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Overcome Anger With Detachment

‘Renunciation is the power of battling against the forces and holding the mind in check,’ says Swami Vivekananda. Thoughts come, but do not create ripples. How? By detachment.

If somebody unknown dies, you are not disturbed; if somebody close to you dies, then immediately your mind becomes agitated because of the lack of detachment. Be detached, then you can be concerned, without being disturbed, you can act positively: ‘How can I help? What is to be done?’
This renunciation is what I want.

I am passing through a street, and a man comes and takes away my watch. That is my own experience. I see it myself, and it immediately throws my chitta, the mind stuff, into a wave, taking the form of anger. Do not allow that anger to come. Raja yoga does not tell me to keep quiet and let the man take everything away from me. By not being disturbed, thrown into anger, I can use my intelligence properly, I can be more constructive and practical.

The following experience of a monk shows how one can be effective without being disturbed: A monk is travelling in a crowded train from Bombay to Pune. There are seats for forty in the car and eighty are already there. A strong man stands at the door and prevents more from entering. Then at one station an elderly lady tries to get in; this man prevents her. The train starts moving and she is holding to the outside of the car. The monk gets up slowly, comes to the door, bodily lifts the man and puts him aside, opens the door, brings the lady inside, closes the door, and sits down again, without saying one word. The train travels sixty miles further, people are coming and going, nobody says anything; there is absolute silence. Everything goes on well. That is effective work. There is no anger, no argument. The monk is absolutely detached; he does what is necessary and goes back to his corner. You can be more effective if you are cool and calm. Anger disturbs you; you lose your mind for nothing. A show of anger has its place, but be not angry.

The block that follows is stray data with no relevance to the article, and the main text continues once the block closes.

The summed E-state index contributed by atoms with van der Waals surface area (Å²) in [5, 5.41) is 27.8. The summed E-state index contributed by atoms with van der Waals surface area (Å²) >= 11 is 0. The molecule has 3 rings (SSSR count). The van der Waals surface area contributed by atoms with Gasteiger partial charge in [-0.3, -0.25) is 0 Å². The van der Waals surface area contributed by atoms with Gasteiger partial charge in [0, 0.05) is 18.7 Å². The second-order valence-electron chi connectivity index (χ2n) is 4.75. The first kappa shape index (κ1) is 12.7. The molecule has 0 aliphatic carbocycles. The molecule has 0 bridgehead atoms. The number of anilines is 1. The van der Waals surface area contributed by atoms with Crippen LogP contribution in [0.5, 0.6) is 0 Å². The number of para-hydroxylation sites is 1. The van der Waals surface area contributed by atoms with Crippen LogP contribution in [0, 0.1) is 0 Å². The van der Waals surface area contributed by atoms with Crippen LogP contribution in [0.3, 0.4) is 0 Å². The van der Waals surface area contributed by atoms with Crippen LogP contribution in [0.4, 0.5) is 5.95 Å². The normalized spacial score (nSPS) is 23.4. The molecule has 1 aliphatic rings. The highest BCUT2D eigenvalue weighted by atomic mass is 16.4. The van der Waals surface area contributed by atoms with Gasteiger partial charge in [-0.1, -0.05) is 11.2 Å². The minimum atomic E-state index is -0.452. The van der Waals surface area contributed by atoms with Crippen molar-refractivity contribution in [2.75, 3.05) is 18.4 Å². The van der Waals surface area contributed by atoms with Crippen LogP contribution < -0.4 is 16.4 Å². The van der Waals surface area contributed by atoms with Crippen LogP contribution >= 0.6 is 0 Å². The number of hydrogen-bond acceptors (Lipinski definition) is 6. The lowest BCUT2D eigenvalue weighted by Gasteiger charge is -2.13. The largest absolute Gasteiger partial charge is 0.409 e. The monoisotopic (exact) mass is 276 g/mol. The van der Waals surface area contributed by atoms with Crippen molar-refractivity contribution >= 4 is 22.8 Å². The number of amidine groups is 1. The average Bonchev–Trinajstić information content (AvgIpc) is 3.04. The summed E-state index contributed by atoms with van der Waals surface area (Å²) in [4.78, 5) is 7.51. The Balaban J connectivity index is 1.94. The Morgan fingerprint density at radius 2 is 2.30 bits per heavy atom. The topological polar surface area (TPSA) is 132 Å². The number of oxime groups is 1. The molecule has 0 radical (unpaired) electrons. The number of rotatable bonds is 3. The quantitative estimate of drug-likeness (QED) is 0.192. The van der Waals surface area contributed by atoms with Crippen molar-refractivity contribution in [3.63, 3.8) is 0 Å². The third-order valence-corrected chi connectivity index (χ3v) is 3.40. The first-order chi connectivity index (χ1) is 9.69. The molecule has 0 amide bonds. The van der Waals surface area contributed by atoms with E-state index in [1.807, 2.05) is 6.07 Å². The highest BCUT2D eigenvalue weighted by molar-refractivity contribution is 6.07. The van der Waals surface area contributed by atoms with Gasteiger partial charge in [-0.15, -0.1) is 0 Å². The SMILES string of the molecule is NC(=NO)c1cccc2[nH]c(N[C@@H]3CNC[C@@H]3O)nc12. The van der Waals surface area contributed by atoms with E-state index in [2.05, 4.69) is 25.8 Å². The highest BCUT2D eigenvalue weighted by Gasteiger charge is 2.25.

Swami Vivekananda says: Anger throws one off balance. Allow not that to come. If you cannot prevent that, you are nothing; if you can, you have vairagya, renunciation. Sensate feelings come, how does one stop them? By dispassion, by detachment. Many times, we stop them out of helplessness, out of social necessity. But they all can be silenced easily when you yourself
analyze them: ‘No, that is not good.’ To deny them, and not allow the mind to come to a wave form with regard to them, is renunciation. ‘Not coming to a wave form’ means to not allow the
mind to be disturbed by anything that happens. This is an art which you have to practice regularly.
Once you lose your mind, you are gone, you cannot think. This sequence of events is described in
the Bhagavad Gita: When anger comes, what happens? Anger throws you into confusion. When there is confusion in your mind, you cannot remember things properly. When you cannot remember things properly, the wisdom that you have gained you will lose. When you lose your wisdom,
you are lost.

Anger finally leads you to losing your ground. It is a very mysterious psychological process,
which can happen to you by just contemplating one thought. Examine yourself and find out what
throws you off.